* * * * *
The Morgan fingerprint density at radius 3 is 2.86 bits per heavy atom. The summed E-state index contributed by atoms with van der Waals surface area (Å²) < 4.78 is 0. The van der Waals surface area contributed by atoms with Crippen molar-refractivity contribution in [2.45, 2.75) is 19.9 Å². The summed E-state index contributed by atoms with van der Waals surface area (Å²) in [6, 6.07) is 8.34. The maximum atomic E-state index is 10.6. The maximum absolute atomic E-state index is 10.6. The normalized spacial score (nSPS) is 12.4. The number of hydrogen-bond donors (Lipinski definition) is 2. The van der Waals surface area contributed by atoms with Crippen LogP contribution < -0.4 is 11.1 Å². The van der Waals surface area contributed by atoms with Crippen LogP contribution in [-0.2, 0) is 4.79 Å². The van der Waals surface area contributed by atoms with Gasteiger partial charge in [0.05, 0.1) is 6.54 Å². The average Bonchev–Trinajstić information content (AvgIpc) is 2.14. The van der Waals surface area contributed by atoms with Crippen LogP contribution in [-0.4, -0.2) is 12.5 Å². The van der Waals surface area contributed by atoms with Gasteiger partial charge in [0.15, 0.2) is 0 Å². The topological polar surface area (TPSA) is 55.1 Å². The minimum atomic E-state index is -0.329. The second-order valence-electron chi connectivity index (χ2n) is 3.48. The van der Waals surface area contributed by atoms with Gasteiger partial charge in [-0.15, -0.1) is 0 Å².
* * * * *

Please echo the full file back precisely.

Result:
The Morgan fingerprint density at radius 3 is 2.86 bits per heavy atom. The summed E-state index contributed by atoms with van der Waals surface area (Å²) < 4.78 is 0. The van der Waals surface area contributed by atoms with Crippen molar-refractivity contribution in [2.45, 2.75) is 19.9 Å². The summed E-state index contributed by atoms with van der Waals surface area (Å²) in [6, 6.07) is 8.34. The maximum atomic E-state index is 10.6. The maximum absolute atomic E-state index is 10.6. The normalized spacial score (nSPS) is 12.4. The number of hydrogen-bond donors (Lipinski definition) is 2. The van der Waals surface area contributed by atoms with Crippen LogP contribution < -0.4 is 11.1 Å². The van der Waals surface area contributed by atoms with Crippen LogP contribution in [-0.2, 0) is 4.79 Å². The van der Waals surface area contributed by atoms with Gasteiger partial charge in [0.05, 0.1) is 6.54 Å². The average Bonchev–Trinajstić information content (AvgIpc) is 2.14. The van der Waals surface area contributed by atoms with Crippen LogP contribution in [-0.4, -0.2) is 12.5 Å². The van der Waals surface area contributed by atoms with Gasteiger partial charge in [0.15, 0.2) is 0 Å². The topological polar surface area (TPSA) is 55.1 Å². The minimum atomic E-state index is -0.329. The second-order valence-electron chi connectivity index (χ2n) is 3.48. The van der Waals surface area contributed by atoms with Gasteiger partial charge in [-0.15, -0.1) is 0 Å².